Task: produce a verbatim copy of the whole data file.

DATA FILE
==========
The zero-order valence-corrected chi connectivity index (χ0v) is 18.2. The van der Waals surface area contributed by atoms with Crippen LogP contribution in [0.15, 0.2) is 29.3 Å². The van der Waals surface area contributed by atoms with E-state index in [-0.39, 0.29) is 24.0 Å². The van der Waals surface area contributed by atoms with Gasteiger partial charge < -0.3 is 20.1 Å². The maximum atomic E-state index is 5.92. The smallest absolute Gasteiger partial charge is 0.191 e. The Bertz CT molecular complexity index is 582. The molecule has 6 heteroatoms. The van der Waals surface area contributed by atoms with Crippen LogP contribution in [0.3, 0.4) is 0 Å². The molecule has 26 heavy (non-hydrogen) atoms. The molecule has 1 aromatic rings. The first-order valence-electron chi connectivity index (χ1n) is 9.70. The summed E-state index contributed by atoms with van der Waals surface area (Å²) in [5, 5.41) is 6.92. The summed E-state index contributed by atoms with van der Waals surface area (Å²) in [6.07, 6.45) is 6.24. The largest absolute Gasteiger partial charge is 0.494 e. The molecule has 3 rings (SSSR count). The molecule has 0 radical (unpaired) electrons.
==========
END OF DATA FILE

The zero-order valence-corrected chi connectivity index (χ0v) is 18.2. The van der Waals surface area contributed by atoms with Crippen LogP contribution in [0.15, 0.2) is 29.3 Å². The van der Waals surface area contributed by atoms with E-state index in [-0.39, 0.29) is 24.0 Å². The van der Waals surface area contributed by atoms with Gasteiger partial charge < -0.3 is 20.1 Å². The maximum atomic E-state index is 5.92. The smallest absolute Gasteiger partial charge is 0.191 e. The Bertz CT molecular complexity index is 582. The molecule has 6 heteroatoms. The van der Waals surface area contributed by atoms with Crippen LogP contribution in [0.3, 0.4) is 0 Å². The molecule has 26 heavy (non-hydrogen) atoms. The molecule has 1 aromatic rings. The first-order valence-electron chi connectivity index (χ1n) is 9.70. The summed E-state index contributed by atoms with van der Waals surface area (Å²) in [5, 5.41) is 6.92. The summed E-state index contributed by atoms with van der Waals surface area (Å²) in [6.07, 6.45) is 6.24. The largest absolute Gasteiger partial charge is 0.494 e. The molecule has 3 rings (SSSR count). The molecule has 0 radical (unpaired) electrons.